To prevent this problem, renumber the subnet connected to your server machine to one of the more obscure numbers. We picked 192.168.199.1, but as this list makes clear, there's no shortage of available of private IPv4 addresses to choose from. This is how the configuration page of our Linksys router looked after the change.
Change the subnet to 192.168.199.1
While you're still in your LAN settings, identify a chunk of addresses in your subnet that won't be used by any other machines connecting to the network. We picked 11 addresses starting at 192.168.199.151. Jot this information down. You'll need it later.
Step 2: For Servers with Dynamic IP Addresses
If the IP address of your server machine isn't fixed and you don't already have one, you'll need a domain name mapped to the IP address of your server machine. (If the server has an IP address that never changes, you can skip this section and proceed to step 3.) DynDNS allows you to do this for free using their Dynamic DNS service.
You'll need to create an account that includes a username and password. Be sure to pick a strong combination and keep it handy, because you'll need it in a moment or two. Now, log in to the account you just created and choose the Add Host Services link. This will allow you to create your very own domain name that will automatically map to your server machine. To do that, type in a domain name, select the "Offline Hostname" option, and click on the "create host" button at the bottom of the page.
Choose a domain name to map to your server
We chose the domain name openvpndemo.dyndns.org. You can pick whatever you want, as long as no one has beat you to it. Just be sure to remember what the domain name is, because you'll need it later in the configuration process.
Now, download the DynDNS Updater software from this link and install it on the server machine. Choose the default setup options. When it opens for the first time, you'll be prompted for a username and password. Enter the username and password you just established when you created your DynDNS account.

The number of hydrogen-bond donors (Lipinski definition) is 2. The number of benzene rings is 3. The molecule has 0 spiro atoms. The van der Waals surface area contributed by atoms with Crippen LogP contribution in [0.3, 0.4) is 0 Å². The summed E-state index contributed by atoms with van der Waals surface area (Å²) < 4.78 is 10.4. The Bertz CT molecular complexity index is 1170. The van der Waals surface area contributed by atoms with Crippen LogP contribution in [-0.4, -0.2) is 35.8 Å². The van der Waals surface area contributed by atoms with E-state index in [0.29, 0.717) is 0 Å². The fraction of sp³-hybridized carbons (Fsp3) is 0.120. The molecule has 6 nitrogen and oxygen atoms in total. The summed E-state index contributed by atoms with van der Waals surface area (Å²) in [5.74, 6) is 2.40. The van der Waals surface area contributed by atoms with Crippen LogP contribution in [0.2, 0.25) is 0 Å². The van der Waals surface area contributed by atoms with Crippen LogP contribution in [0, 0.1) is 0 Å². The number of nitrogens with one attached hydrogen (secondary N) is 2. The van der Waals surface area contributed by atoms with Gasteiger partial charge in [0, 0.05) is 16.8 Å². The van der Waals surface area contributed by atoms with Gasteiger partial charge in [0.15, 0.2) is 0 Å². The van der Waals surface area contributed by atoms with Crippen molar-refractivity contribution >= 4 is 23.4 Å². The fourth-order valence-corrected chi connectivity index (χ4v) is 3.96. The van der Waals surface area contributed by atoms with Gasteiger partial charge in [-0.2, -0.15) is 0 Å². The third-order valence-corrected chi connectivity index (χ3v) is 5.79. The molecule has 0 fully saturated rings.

Enter the username and password for the account you just created
Once you enter the username and password, DynDNS Updater will display the domain name you just created in the "Dynamic DNS Hosts" section. Check the box and click the "apply" button.
DynDNS configuration page
Presto, you have now set up a domain name for your server machine. Each time its IP number changes (assuming its a dynamic setup) DynDNS will update the domain name accordingly. The DynDNS icon should now show in your system tray.
(If you're having problems with this step, DynDNS offers their own instructions here.)
Step 3: Installing and configuring OpenVPN
Navigate to OpenVPN's downloads page and download the software that fits your machine. In most instances, you'll want to download the most recent stable release of the installer, which for Windows, at time of writing, was the OpenVPN-2.1_rc9-install.exe.
Download the most recent stable release
Install the program on both the server and client. Be sure to accept all defaults options during installation. If Windows XP displays a message warning that a "TAP-Win32" adapter or "ZRTP Miniport" haven't passed logo testing, don't worry. Just click "Continue anyway" each time the message is shown.
Time to Manage the Keys
OpenVPN gives you the option to use a symmetrical key for the server to authenticate itself to the client and vice versa. This makes the key management significantly easier, but it also diminishes significantly the security of the entire system by eliminating a powerful feature known as perfect forward secrecy. So whatever you do, DON'T USE THE SYMMETRICAL KEY OPTION.
Instead, use OpenVPN's public key infrastructure (PKI), which is much harder for intruders to break. You'll need to generate a certificate authority and separate keys for the server and each client that connects, but the increased security far outweighs the extra work.
Generating and distributing the SSL keys needed for OpenVPN isn't the most intuitive of tasks but thanks to the set of key management scripts included with the OpenVPN package you just installed, you have everything needed to get the job done. To access them, go to the machine that will act as the server and open up a command window (by choosing Start > Run and typing cmd and hitting enter) and type "cd \Program Files\OpenVPN\easy-rsa" (minus the quotes, here and throughout this manual). Your command prompt should now read: "C:\Program Files\OpenVPN\easy-rsa>". Now type the following commands:
init-config vars clean-all build-ca